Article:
How does it manifest?

1. Connection and Care

Our brains have built-in mechanisms that register threats to our connections as pain (the dorsal anterior cingulate cortex and anterior insula). This facet of Social has a two-way street that begins in childhood and stays with us as an archetypal duality: the parent and the child. Even as adults, we not only long to be cared for, but we instinctively long to care for others. This is the instinct of closeness and “common ground.” All bonds whether they are friendships, relationships, or familial have a common ground space. It is a collection of common-denominator activities, interests, feelings, etc. that two people (or a person and a group) share. The two social stackings will find common ground in different ways, depending on their blind spot. This sense of connection and care leads humans to get a positive feeling reward when they are altruistic without any personal motivations behind it.

The darker side to this is registering the people one should not or cannot connect with. SO-doms can be particular about who they do or don’t connect with, and they can have a negative reaction to a person or group that they see as a threat or someone to stay away from. This is nature’s way of protecting us against the “diseased” dangerous person/tribe. Examples of this are: racism, prejudice, exclusion, seeing the other as unclean (ex. hygiene, home cleanliness), seeing differences as a threat, etc. Part of protecting “us” is being a unit that unites against the dangerous “other.” This skill is useful when used against a person who is actually a threat and becomes problematic when turned into prejudices. 

Possible examples of thoughts: Who are we? What do we have in common? What connects us? Are we an item? How close are we? Are we close enough that I can call them after 9 pm? Will anyone be there for me? Does that person have germs? Why isn’t she responding to my text? Why can’t I find anyone to hang out with? Did my boss get me a birthday card? Why can’t we spend quality time? Do I have these people under control?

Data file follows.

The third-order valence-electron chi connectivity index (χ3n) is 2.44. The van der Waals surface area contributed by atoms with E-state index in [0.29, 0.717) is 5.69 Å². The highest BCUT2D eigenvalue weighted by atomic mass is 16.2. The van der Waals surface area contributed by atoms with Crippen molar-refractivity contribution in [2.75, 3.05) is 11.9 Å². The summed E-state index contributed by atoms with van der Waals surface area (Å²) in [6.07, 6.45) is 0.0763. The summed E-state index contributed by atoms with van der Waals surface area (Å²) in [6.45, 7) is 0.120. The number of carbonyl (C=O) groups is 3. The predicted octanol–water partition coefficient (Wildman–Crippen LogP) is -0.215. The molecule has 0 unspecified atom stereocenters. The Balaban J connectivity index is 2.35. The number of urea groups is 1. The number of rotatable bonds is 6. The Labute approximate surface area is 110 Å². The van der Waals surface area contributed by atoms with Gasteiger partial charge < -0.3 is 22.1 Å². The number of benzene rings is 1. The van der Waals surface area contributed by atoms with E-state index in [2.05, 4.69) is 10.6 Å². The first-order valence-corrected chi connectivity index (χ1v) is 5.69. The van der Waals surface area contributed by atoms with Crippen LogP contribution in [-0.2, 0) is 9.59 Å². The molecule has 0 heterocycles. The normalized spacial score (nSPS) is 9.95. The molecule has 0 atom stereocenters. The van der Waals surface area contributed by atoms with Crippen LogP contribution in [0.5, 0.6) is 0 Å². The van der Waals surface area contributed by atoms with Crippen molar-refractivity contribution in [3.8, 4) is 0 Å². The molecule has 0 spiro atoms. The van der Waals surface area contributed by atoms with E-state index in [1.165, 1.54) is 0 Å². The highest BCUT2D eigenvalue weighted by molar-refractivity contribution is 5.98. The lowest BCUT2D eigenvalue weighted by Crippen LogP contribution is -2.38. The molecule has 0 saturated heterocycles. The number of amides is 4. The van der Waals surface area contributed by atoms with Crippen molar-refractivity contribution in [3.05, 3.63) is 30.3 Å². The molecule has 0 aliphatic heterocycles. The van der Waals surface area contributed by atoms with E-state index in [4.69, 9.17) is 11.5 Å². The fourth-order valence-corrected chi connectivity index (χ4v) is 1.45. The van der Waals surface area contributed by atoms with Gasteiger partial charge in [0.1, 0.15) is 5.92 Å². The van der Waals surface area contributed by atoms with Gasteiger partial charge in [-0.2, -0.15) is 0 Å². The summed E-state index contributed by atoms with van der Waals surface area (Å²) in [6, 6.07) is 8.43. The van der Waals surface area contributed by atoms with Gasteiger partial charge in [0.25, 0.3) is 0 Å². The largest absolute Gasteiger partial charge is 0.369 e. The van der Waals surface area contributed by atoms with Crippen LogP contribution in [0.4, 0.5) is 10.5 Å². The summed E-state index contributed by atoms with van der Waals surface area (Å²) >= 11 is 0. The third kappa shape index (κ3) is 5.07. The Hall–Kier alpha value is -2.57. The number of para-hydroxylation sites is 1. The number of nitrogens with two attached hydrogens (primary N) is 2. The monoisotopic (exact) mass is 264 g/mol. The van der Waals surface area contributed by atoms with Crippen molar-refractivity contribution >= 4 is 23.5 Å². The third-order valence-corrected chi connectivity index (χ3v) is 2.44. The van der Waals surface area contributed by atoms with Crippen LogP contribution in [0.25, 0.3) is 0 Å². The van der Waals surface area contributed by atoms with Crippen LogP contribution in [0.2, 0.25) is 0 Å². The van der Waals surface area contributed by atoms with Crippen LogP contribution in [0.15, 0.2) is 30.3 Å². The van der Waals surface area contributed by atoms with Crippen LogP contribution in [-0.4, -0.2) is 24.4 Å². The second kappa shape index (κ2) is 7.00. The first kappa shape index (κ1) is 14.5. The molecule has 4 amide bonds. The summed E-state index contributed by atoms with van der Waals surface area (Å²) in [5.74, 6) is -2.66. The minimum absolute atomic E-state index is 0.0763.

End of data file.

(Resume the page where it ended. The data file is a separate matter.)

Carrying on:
Concrete examples: Asking a person how they are, active listening, friendships and close bonds, family, power seeking, group leading, group control, teaching, lecturing, imparting, social media, providing, making a difference, making an impact

2. Mindreading

Humans, unlike other species, are able to interpret the actions of other humans as having not just consequence but also motivation. We can even personify inanimate objects as having their own “minds” or “souls.” For example, “That willow tree looks so sad and the wind seems angry.” Our brains also have built-in mechanisms (the dorsomedial prefrontal cortex and the temporoparietal junction) to essentially make assumptions about not only the feelings of others, but their goals and aims. Seeing other humans as individual minds that have separate thoughts and motivations from us is instrumental in our success in connecting with others, knowing what they need, and reducing the pain of social rejection. This process of mind-reading is called mentalizing, and studies have shown that this region of the brain is active even when when we aren’t doing anything. We mentalize in the background all the time. In order to do this well, humans and animals have all kinds of unspoken rules and contracts for behavioural expectations, and it can be devastating/disorienting when these are broken. These vary depending on location and time period of life.